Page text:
September 26, 2010

Album Review: "The Culling of Wolves" by Knights of the Abyss

When deathcore became a prominent genre in the middle of the decade, it ignited one of the fiercest debates ever among metal fans. But just as quickly as it rose to popularity, the much-maligned subgenre seems to be dying with similar expediency. Most bands are transitioning into the brutal technical death metal style pioneered by Suffocation and Immolation in the early '90s. The copious breakdowns and "pig squeal" vocals have been replaced with simpler tempo shifts and basement-level grunts and growls. It is a change that most metal fans are more than happy to witness.

However, the majority of deathcore bands choosing to make this change are not doing a good job of implementing it. Many cannot seem to get the song structures correct, either retaining many elements of their old sound or else writing in tempo and tone shifts that are clunky and unnecessary. Others resort to using traits of black metal and death metal as gimmicks to attract more fans. Thankfully, though, there are some bands that have made the change without hitting either of these two stumbling blocks. Arizona's Knights of the Abyss is among this group, sounding like a completely new and vastly improved band on their third album, The Culling of Wolves.

September 18, 2010

Album Review: "Man of Two Visions" by Valkyrie

Since the release of 2007's Red Album, Baroness has become the new hot band in the progressive stoner metal scene, a slot occupied by Mastodon, Isis, and High on Fire in the past. However, not many people know that Baroness guitarist Pete Adams, who joined the band in 2008, has had a much longer relationship with Southern metal. That relationship began in 2004, when Pete joined Valkyrie, the band fronted by his brother Jake. The band certainly had humble beginnings, recording their first demo at a local college radio station. However, since then, Valkyrie has garnered a bit more respect and recognition, even counting veteran drummer Gary Isom (Spirit Caravan, Pentagram) as part of their lineup for a year. The band signed with Meteor City Records for the release of their second full-length, Man of Two Visions. It is an ambitious album that harkens back to the origins of heavy metal while simultaneously incorporating both classic rock sections and elements of the modern Southern metal sound.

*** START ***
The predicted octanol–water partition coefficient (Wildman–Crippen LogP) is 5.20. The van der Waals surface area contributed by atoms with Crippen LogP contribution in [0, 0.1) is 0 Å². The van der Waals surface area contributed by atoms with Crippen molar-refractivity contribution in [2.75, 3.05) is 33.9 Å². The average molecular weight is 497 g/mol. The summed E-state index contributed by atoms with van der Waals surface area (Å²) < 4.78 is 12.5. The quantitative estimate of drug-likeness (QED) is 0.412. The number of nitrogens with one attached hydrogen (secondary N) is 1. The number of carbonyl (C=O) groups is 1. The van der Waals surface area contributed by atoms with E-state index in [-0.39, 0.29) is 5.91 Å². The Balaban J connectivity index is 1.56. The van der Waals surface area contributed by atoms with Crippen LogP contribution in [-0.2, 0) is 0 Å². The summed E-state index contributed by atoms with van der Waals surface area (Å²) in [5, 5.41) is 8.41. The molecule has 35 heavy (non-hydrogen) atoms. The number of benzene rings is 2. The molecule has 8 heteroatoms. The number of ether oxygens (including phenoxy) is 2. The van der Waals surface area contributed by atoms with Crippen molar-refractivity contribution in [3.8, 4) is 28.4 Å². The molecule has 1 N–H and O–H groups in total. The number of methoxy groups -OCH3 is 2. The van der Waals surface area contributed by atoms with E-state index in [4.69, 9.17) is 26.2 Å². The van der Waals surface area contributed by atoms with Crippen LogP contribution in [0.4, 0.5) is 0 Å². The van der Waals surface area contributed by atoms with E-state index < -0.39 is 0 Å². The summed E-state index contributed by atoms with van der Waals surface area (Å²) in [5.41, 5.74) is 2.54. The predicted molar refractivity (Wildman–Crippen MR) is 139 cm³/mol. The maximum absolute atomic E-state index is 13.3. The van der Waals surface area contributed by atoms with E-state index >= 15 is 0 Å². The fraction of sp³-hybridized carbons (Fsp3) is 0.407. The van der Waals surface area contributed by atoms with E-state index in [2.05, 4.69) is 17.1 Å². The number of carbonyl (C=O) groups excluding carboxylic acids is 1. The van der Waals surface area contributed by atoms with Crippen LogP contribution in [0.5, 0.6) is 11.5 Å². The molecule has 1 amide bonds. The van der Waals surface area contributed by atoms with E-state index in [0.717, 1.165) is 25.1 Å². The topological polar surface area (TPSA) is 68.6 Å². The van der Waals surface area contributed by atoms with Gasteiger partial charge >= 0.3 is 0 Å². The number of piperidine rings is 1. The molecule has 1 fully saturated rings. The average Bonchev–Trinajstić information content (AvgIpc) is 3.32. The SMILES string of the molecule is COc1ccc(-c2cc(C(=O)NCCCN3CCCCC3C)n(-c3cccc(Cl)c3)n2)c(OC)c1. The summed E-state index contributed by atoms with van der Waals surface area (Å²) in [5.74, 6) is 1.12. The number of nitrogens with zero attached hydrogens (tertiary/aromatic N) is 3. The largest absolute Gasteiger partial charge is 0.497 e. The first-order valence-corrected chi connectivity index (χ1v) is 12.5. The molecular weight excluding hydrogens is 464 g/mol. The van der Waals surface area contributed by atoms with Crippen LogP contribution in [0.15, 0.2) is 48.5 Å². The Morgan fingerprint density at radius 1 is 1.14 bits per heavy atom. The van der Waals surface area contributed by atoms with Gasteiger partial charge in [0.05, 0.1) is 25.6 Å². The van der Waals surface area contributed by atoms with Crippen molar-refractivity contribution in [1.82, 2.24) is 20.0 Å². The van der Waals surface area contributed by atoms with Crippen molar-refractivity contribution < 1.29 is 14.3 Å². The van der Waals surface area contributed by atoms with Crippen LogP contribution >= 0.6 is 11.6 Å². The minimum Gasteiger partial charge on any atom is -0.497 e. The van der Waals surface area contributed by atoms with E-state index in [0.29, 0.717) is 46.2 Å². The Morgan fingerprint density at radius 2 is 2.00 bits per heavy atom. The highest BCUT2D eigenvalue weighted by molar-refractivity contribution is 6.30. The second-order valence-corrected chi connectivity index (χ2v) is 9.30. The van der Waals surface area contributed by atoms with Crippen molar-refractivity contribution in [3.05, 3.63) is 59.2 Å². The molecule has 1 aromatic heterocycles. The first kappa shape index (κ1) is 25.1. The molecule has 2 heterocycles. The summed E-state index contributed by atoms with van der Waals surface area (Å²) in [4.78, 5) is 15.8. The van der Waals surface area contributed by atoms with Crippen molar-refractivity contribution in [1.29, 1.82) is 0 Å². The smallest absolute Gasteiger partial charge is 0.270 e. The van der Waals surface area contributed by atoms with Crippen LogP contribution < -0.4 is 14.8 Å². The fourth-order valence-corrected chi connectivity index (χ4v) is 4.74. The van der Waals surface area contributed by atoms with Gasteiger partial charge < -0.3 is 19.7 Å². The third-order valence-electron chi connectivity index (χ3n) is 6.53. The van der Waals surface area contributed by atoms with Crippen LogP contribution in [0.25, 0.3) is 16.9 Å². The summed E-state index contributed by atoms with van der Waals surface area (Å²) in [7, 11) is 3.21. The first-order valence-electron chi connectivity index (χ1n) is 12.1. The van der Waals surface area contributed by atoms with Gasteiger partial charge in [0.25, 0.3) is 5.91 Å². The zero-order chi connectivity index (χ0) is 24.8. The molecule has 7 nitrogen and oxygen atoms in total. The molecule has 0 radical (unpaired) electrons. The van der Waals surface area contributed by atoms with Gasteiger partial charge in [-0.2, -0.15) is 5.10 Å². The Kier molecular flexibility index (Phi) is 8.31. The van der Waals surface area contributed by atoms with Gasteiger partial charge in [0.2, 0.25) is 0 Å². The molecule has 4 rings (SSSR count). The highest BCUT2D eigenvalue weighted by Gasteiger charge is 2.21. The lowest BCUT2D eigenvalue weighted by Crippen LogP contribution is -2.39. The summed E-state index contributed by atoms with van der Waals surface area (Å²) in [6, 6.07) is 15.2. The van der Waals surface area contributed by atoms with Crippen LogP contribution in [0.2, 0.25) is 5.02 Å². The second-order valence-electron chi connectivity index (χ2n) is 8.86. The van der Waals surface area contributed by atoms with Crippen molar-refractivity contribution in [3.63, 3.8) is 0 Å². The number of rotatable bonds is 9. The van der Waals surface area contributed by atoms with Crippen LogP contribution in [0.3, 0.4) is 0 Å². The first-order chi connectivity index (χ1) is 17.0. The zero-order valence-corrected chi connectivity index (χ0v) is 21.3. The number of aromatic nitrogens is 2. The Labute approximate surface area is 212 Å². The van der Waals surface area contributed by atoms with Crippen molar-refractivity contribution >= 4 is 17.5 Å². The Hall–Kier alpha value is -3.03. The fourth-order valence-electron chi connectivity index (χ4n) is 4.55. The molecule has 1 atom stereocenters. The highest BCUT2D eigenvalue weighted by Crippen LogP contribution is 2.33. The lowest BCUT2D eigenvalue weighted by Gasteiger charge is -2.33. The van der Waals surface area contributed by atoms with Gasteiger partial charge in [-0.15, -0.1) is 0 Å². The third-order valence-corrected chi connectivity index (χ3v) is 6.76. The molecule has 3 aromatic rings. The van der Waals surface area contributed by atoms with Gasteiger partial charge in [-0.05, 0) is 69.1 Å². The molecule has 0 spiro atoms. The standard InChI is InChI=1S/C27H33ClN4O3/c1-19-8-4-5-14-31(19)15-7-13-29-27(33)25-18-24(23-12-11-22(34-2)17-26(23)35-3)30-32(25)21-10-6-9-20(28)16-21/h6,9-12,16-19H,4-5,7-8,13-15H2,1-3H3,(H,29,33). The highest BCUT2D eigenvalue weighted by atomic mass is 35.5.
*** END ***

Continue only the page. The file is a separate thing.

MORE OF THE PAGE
September 17, 2010

New & Noteworthy, September 17th - Raise the Banners

This week's top release, the sophomore album from ex-System of a Down singer Serj Tankian, was originally supposed to come out two weeks ago, but Tankian ordered the album pushed back when the plant manufacturing the liner notes ran out of tree-free paper, a more eco-friendly alternative to traditional wood-pulp paper. This action is just another in a growing list of examples of rock and metal performers adopting a cause or fund to support. The environment has been a pet project for Tankian for a long time - both of System of a Down's last two albums, Mezmerize and Hypnotize, as well as Tankian's solo debut, Elect the Dead, were printed on tree-free paper. The environment is a hot topic for support in the metal community, but the causes some musicians adopt can be as simple as helping teach others to treat people fairly. No matter what the cause is, seeing the metal community rise up in support of current issues is always a beautiful thing to see, and I hope we see it more often in the future.

Besides Tankian, there are only a few other artists releasing albums this week, giving us another brief respite before getting into October, a month that is positively oversaturated with new releases. This week will likely have prog fans excited, so read on to see the slim (but still top-notch) picks for this week.

September 15, 2010

News Commentary: And Justice for All - Swedish supergroup tackles bullying with new song

Bullying is an epidemic that unfortunately still plagues schools all over the world. No matter how many punishments exist for it or how many lessons are planned around it, the problem still pervades the lives of children and adolescents everywhere. Celebrities of all kinds, ranging from pop musicians and rappers to actors and TV personalities, have tried to raise awareness about the issue in a multitude of different campaigns and causes. Now, true to form, the metal community has stepped up and delivered its message on bullying.

September 10, 2010

New & Noteworthy, September 10th - Voice of the Voiceless